Academy memo: embarrassing leak… or a ticking timebomb?
University College London protest in October: ‘Camden doesn’t need an academy’
TOWN Hall chiefs have confidently told colleagues they are unlikely to lose a High Court case over the way they handled plans for Camden’s first city academy.
This is despite the embarrassing leak of a secret memo in which a senior Liberal Democrat said the council had to get on with building the school in time for the next local elections.
Eyebrows have been raised by some members of the ruling Lib Dem and Conservative coalition behind closed doors over why such explosive remarks were ever included in a written briefing to be seen by a wide group of governors.
But Lib Dem councillor John Bryant, the children’s services chief at the centre of the row, has the support of his party, and senior figures within the Town Hall think they are in the clear.
They do not expect a judge to make any criticism of the way University College London was handed control of the new academy in Adelaide Road, Swiss Cottage, if the case is taken to a judicial review.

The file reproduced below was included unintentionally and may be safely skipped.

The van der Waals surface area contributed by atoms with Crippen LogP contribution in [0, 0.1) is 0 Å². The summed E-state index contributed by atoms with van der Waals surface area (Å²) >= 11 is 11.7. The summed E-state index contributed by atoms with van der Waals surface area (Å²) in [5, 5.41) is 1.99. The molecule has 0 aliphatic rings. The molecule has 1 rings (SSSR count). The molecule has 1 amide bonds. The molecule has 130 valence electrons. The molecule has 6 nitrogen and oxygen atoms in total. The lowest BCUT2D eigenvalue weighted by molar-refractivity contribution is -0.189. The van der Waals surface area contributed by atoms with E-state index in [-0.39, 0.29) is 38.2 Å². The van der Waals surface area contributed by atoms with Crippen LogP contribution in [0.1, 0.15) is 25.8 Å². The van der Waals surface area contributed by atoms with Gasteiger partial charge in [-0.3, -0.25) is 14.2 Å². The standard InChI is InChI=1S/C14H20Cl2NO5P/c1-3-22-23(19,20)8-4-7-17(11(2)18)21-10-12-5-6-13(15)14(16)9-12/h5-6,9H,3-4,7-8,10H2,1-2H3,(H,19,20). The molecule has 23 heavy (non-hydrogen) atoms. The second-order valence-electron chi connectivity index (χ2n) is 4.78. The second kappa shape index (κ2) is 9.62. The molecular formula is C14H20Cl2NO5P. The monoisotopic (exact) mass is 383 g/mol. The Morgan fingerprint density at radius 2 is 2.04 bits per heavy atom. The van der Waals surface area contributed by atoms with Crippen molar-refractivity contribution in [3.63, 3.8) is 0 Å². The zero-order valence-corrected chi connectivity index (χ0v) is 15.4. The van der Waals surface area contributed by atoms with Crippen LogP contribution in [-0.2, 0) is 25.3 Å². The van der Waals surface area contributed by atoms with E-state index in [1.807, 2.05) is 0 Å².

A High Court challenge would undoubtedly be an uncomfortable inconvenience for the council, which was only recently dragged into the High Court to defend the way it handled the redevelopment of the King’s Cross railway lands. But Conservative education chief Councillor Andrew Mennear has said he is “happy” with the council’s actions. He is confident there is no cause for panic.
Lawyers representing two parents with primary school-aged children who are challenging the council have unveiled a six-point plan with which they think they can prove the council’s handling of the project was flawed.
Their case papers include Cllr Bryant’s revealing memo, written at some stage over the summer but only made available to public eyes last week when it was confirmed that the council has been asked to say why the issue should not be resolved at the Royal Courts of Justice.
There is certainly buoyancy among opponents of Camden’s strategy, with campaigners refusing to be downhearted by the Town Hall’s approval of the UCL option at a special council meeting last month. They remain hopeful that the decision can be quashed.
Camden’s milestone decision did not meet with the cheers that the council might have been expecting. Labour’s deputy leader Councillor Theo Blackwell warned the council it had been starstruck by the UCL offer. A golden project in the eyes of the council’s power players – the chance to open an academy that would make neighbouring authorities jealous – is suddenly being scrutinised again.